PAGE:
“The majority of players are scared”….so the Manchester City striker, Sergio Aguero, is quoted as saying on Argentinian TV at the prospect of returning to football too soon. He and many others. An Ipsos Mori poll is getting a lot of coverage today; more than 60% of us would be uncomfortable about going out to bars and restaurants or using public transport if/when the lockdown is relaxed; more than 40% would still be reluctant to go shopping or to send their children to school….and more than 30% would be worried about going to work or meeting friends.
Of course, come the time, we will all have to weigh up the risks that apply to particular circumstances, and for those of us shielding or self-isolating it becomes harder still. By the time we are able to even dip our toes into what’s becoming known as the ‘new normal’, several months will have gone by. During those months we will not have gone into our workplaces, we will not have meaningfully socialised (beyond a computer screen), we will not have gone shopping, we will not have used public transport. I can’t for the life of me remember what was going through my mind the last time I was on the 94 bus – the one I frequently use between the West End and my home – but I already have a pretty good idea how I’ll feel the next time I use it.
The more time we spend not doing something, the more daunting it becomes the next time we’re confronted by it. I’m a terrible swimmer, nervous in water, extremely nervous in deep water, and someone who – when on holiday – will reluctantly get into the pool before splashing my way from one end to the other….as long as the pool is a) short and b) shallow). It wasn’t always that way. I’m not saying I was ever very good at it, but I can remember teenage moments of rare bravery when I tried backstroke or risked a dive from a kneeling position, and survived to tell the tale. The thought of trying either of those now sends the proverbial shiver down the spine.
So perhaps what we’re looking at here is less a fear of the unknown but more a fear of what we thought we knew, but are now less sure about. What’s going to happen the next time I venture onto that 94 bus, how will my first visit to the pub pan out when it’s considered safe for me to go, what will walking into the BBC feel like as I revise my view of lifts, staircases, shared kitchen areas, and plenty more besides? I don’t envy the people whose job it is to convey clear messages to the public, because the ones who have apparently done so well with ‘stay at home, protect the NHS, save lives’ might have to come up with something that sounds almost contradictory to that in the months to come. And by the way I’m not blind to the claims that the media is partly to blame for the levels of fear and anxiety that we are currently experiencing.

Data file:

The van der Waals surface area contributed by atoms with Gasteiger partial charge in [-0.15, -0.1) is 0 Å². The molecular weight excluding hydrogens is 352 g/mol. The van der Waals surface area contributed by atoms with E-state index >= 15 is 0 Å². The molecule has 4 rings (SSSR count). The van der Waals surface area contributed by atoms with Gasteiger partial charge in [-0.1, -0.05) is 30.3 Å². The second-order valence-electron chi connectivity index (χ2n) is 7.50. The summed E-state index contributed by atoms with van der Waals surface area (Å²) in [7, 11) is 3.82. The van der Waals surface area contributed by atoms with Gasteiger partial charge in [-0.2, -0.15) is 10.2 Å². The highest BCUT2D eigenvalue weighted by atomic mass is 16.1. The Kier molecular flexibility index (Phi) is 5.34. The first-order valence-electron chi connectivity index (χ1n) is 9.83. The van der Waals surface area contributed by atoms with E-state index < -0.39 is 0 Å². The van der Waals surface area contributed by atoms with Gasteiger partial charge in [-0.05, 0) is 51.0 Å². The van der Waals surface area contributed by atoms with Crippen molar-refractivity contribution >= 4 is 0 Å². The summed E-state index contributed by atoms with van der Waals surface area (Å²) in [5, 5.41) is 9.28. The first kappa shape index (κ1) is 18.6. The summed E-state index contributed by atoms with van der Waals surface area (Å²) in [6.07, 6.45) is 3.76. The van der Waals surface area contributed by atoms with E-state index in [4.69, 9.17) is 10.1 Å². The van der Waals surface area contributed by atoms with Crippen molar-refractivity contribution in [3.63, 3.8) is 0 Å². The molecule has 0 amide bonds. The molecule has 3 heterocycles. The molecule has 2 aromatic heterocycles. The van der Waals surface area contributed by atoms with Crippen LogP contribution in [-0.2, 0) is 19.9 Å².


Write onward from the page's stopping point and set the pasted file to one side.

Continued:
David Spiegelhalter, professor of statistics at the University of Cambridge, who studies our attitudes to risk, was on Radio 4 this morning, and he came out with an interesting phrase on the subject of fear. Referring to the wider population and not – I should stress – to those deemed especially at risk during the coronavirus pandemic he said this: “it’s a rough rule of thumb….if you get the virus, your chance of dying is roughly the same as you would have had this year anyway”. In other words, he said, many people are over-anxious. But if among those ‘many people’ is one of the best footballers in the world, it’s hard to see minds being changed in a hurry.